NAICS: 33-6991 Motorcycles, Bicycles and Parts Manufacturing
SIC: 3751 Motorcycles, Bicycles and Parts
NAICS-Based Product Codes: 33-69911 through 33-69911122
A bicycle is a vehicle with two wheels. The bicycle rider provides the energy to propel the bicycle. The use of foot pedals attached directly to one of the wheels, or indirectly through a chain and geared mechanism drives the bicycle forward. All bicycles—also called bikes for short—have handlebars to aid in steering, brakes of some sort, and most provide a seat for the comfort of the rider.
The history of the bicycle begins with Baron Karl Drais von Sauerbronn. The German inventor is credited with a number of inventions, including the meat grinder, the stenotype, and the 25 key typewriter. In 1817 he invented a two-wheeled device known as a Laufmaschine, running machine. The contraption was made of wood, had an upholstered seat, and weighed roughly 50 pounds. It lacked pedals, however; a rider had to push his or her feet along the ground in order to move forward. Drais received a patent for the device a year later.
The Laufmaschine device was only briefly popular, but it inspired inventors across Europe. It became known as a Draisine in Germany and a Draisienne in France. In England the device was known as a hobby horse, after the child's toy, or the dandy horse, after the foppish, affluent men who treasured novelty and were the primary owners. Despite its curiosity this primitive bicycle caused problems. Riders found their boots wore out prematurely from the constant pushing. Streets were in poor condition in the nineteenth century, which made for an unpleasant ride and the seating could not be adjusted and caused a number of accidents between riders and pedestrians. The devices were also hard to steer. By 1819 the device's popularity had faded in London.
Inventors continued to experiment with designs. Scottish blacksmith Kirkpatrick Macmillan is credited with inventing the bike pedal in 1840. Several historians suspect the pedal was attached to three- and four-wheeled vehicles, however; it remains unclear if it was attached to a two-wheeled vehicle. The velocipede (fast feet in French) was introduced at the start of the Victorian Age. Clearly inspired by the carriage, the device typically had two, three, or four wheels and levers to work the wheels and brakes. Its frame was made of iron and its wooden wheels varied in size. These vehicles also gained some popularity. But there were still speed and suspension issues. The two-wheeled version was known as the Boneshaker in England, a nickname that offers some insight into the ride enjoyed by Victorian cyclists.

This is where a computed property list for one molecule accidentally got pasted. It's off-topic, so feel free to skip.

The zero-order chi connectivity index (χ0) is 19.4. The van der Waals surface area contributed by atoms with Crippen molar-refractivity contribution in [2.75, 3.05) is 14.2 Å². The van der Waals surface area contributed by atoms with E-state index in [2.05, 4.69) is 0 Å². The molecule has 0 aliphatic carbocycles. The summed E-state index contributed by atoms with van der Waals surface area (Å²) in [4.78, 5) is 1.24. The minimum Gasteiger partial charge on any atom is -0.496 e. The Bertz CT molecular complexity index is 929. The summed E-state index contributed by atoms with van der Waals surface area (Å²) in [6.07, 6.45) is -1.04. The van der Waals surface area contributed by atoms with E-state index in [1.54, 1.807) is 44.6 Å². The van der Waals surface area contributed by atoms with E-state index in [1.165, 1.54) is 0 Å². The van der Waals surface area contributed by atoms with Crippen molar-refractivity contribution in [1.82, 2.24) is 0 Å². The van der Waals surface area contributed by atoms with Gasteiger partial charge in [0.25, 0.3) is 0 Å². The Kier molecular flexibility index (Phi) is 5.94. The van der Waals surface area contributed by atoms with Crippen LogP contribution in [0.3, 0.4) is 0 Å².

Pierre Lallemont, who worked as a baby carriage and wheelchair maker in France, is thought to have made designs for a two-wheeled bicycle in 1863 or 1864. He sold the designs to the Olivier Brothers, who in turn engaged Ernest and Pierre Michaux to begin production. The Michauxs, it should be noted, are believed to have played some role in the new design; indeed, a few early sources actually credit them with inventing the modern bicycle. They are believed to have drawn upon their expertise in wagon and carriage building and improved the vehicle's suspension, for example. Lallemont left for the United States, where he was given the first U.S. patent for a bicycle in 1866. Lallemont returned to France two years later to find Europe in the midst of a bike craze.
The Modern Bike
More design innovations followed. Frenchman Eugene Meyer's model, known as the first high wheel bike, was produced in 1869. This was a modification of the Boneshaker design, with a large front wheel (limited only by the length of the rider's leg), a small rear wheel, and a lighter metal frame. Such bikes were known as ordinary or penny farthing bikes in England. The nickname came from coins used at the time. The penny was a large coin and the farthing significantly smaller one; held next to each other, they resembled a side view of Meyer's bike. The bike was first produced in the United States in Boston in 1878. While this new model enjoyed popularity, it also had problems: it was difficult to mount, dismount, and ride, and because of its large front wheel a rider could easily lose his balance and fall.
James Starley was a prominent British bicycle maker. He was in the sewing machine business, but was also an inventor, and is credited with the invention of the tricycle. In 1868 his company Turner and Starley started making penny farthing bikes. Starley's nephew John Kemp Starley went to work for him. In 1885 the younger Starley built his Rover bike. Highly influential, Starley's Rover is seen as the first modern bicycle. It had two 26 inch wheels (still a standard bike wheel size), a diamond shaped tubular frame, tangential spokes, ball bearings in the wheels and cranks, and pneumatic tires. It also held another crucial element: the chain drive. Chain drives consist of a chain moving over a sprocket gear; the device allows for power to be evenly distributed on the wheels of bicycles, motorcycles, and other vehicles. The principle was not new, but Starley was the first to use it on the bicycle.